Scaling & Orchestration

AWS offers the ability to scale application resources in real time, allowing for a seamless increase in resources to match end user activity. When done properly, this results in an easy to manage and efficient experience, but there are limitations to how quickly AWS can scale.

Similar to resource quotas, there are API limits in place to protect the entirety of the AWS fleet. This means that if you try to scale from 10 Amazon Elastic Compute Cloud (Amazon EC2) instances to 1000 in one minute, you may get throttled as the Amazon EC2 backend may not be able to handle that much scaling so quickly.

Consider how and when you need to scale to make the growth less aggressive if you see you’re being rate limited. This could include implementing exponential back off of API calls, initiating a scaling event earlier with a smaller amount, or having a warm pool of resources standing by. It is important to understand what your end user usage patters are like before implementing intelligent scaling for Amazon EC2.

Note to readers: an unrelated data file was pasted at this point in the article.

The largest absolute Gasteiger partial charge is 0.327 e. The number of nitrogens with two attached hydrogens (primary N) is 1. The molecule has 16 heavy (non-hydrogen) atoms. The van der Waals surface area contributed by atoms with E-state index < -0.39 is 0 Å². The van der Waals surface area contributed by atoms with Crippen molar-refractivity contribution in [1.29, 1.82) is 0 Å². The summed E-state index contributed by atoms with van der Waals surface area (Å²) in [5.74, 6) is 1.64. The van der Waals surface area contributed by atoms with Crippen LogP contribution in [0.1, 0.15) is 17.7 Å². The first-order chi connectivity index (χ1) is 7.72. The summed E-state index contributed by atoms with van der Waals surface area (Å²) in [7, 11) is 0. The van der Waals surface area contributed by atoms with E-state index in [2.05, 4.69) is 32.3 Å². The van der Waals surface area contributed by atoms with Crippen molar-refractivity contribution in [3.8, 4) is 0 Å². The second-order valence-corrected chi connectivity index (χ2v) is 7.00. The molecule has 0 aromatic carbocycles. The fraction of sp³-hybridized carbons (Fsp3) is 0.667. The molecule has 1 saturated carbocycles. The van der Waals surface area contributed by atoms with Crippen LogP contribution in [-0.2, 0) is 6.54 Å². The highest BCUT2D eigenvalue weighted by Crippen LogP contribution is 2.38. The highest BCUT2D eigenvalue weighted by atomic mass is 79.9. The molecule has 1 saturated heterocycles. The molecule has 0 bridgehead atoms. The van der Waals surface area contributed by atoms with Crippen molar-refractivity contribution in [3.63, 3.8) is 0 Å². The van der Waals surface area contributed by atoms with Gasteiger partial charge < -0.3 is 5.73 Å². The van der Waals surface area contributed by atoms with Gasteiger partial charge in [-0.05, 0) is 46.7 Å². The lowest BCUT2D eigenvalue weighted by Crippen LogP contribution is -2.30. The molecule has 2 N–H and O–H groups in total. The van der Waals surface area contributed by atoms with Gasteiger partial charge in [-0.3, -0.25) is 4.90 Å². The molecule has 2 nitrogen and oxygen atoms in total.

Other services scale automatically as well, like Elastic Load Balancing (ELB) which scales slowly with increased traffic, so they need to be considered as well. The application load balancer in particular can be pre-warmed with the help of AWS to ensure that the load balancer is able to handle a steep influx of traffic, such as for a new game launch. You can reach out to AWS Support for assistance in ensuring your load balancer can handle any expected traffic.

Specialized Instances